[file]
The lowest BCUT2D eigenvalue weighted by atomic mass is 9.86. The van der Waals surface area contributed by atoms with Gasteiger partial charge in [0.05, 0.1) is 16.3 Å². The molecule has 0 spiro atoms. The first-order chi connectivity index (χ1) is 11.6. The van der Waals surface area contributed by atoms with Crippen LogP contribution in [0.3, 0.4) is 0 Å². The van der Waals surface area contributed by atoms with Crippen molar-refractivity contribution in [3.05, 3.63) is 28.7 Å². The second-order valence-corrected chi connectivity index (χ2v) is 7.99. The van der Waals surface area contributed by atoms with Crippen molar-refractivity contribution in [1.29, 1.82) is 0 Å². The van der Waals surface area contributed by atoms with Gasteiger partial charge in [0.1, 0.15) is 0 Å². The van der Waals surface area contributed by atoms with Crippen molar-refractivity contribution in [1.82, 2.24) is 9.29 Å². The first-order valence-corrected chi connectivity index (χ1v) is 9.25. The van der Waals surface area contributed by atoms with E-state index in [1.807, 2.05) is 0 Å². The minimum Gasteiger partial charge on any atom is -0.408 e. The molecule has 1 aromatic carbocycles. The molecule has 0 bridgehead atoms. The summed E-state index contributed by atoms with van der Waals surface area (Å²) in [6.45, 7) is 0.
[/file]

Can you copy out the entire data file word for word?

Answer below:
The lowest BCUT2D eigenvalue weighted by atomic mass is 9.86. The van der Waals surface area contributed by atoms with Gasteiger partial charge in [0.05, 0.1) is 16.3 Å². The molecule has 0 spiro atoms. The first-order chi connectivity index (χ1) is 11.6. The van der Waals surface area contributed by atoms with Crippen LogP contribution in [0.3, 0.4) is 0 Å². The van der Waals surface area contributed by atoms with Crippen molar-refractivity contribution in [3.05, 3.63) is 28.7 Å². The second-order valence-corrected chi connectivity index (χ2v) is 7.99. The van der Waals surface area contributed by atoms with Crippen molar-refractivity contribution in [1.29, 1.82) is 0 Å². The van der Waals surface area contributed by atoms with Gasteiger partial charge in [0.1, 0.15) is 0 Å². The van der Waals surface area contributed by atoms with Crippen molar-refractivity contribution in [1.82, 2.24) is 9.29 Å². The first-order valence-corrected chi connectivity index (χ1v) is 9.25. The van der Waals surface area contributed by atoms with E-state index in [1.807, 2.05) is 0 Å². The minimum Gasteiger partial charge on any atom is -0.408 e. The molecule has 1 aromatic carbocycles. The molecule has 0 bridgehead atoms. The summed E-state index contributed by atoms with van der Waals surface area (Å²) in [6.45, 7) is 0.